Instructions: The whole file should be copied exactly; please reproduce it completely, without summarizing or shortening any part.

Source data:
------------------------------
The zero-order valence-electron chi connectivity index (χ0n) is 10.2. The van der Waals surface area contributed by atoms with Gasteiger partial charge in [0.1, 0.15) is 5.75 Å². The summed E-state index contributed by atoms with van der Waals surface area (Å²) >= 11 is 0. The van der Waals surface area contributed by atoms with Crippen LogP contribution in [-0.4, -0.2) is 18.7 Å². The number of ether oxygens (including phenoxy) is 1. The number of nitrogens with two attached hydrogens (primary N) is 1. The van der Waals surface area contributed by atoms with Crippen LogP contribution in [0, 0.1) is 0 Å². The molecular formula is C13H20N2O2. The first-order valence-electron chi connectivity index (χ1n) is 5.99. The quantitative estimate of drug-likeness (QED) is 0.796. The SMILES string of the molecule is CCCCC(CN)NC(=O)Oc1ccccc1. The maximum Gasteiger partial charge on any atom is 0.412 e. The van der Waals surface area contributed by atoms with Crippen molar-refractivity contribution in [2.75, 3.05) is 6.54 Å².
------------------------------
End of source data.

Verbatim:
The zero-order valence-electron chi connectivity index (χ0n) is 10.2. The van der Waals surface area contributed by atoms with Gasteiger partial charge in [0.1, 0.15) is 5.75 Å². The summed E-state index contributed by atoms with van der Waals surface area (Å²) >= 11 is 0. The van der Waals surface area contributed by atoms with Crippen LogP contribution in [-0.4, -0.2) is 18.7 Å². The number of ether oxygens (including phenoxy) is 1. The number of nitrogens with two attached hydrogens (primary N) is 1. The van der Waals surface area contributed by atoms with Crippen LogP contribution in [0, 0.1) is 0 Å². The molecular formula is C13H20N2O2. The first-order valence-electron chi connectivity index (χ1n) is 5.99. The quantitative estimate of drug-likeness (QED) is 0.796. The SMILES string of the molecule is CCCCC(CN)NC(=O)Oc1ccccc1. The maximum Gasteiger partial charge on any atom is 0.412 e. The van der Waals surface area contributed by atoms with Crippen molar-refractivity contribution in [2.75, 3.05) is 6.54 Å².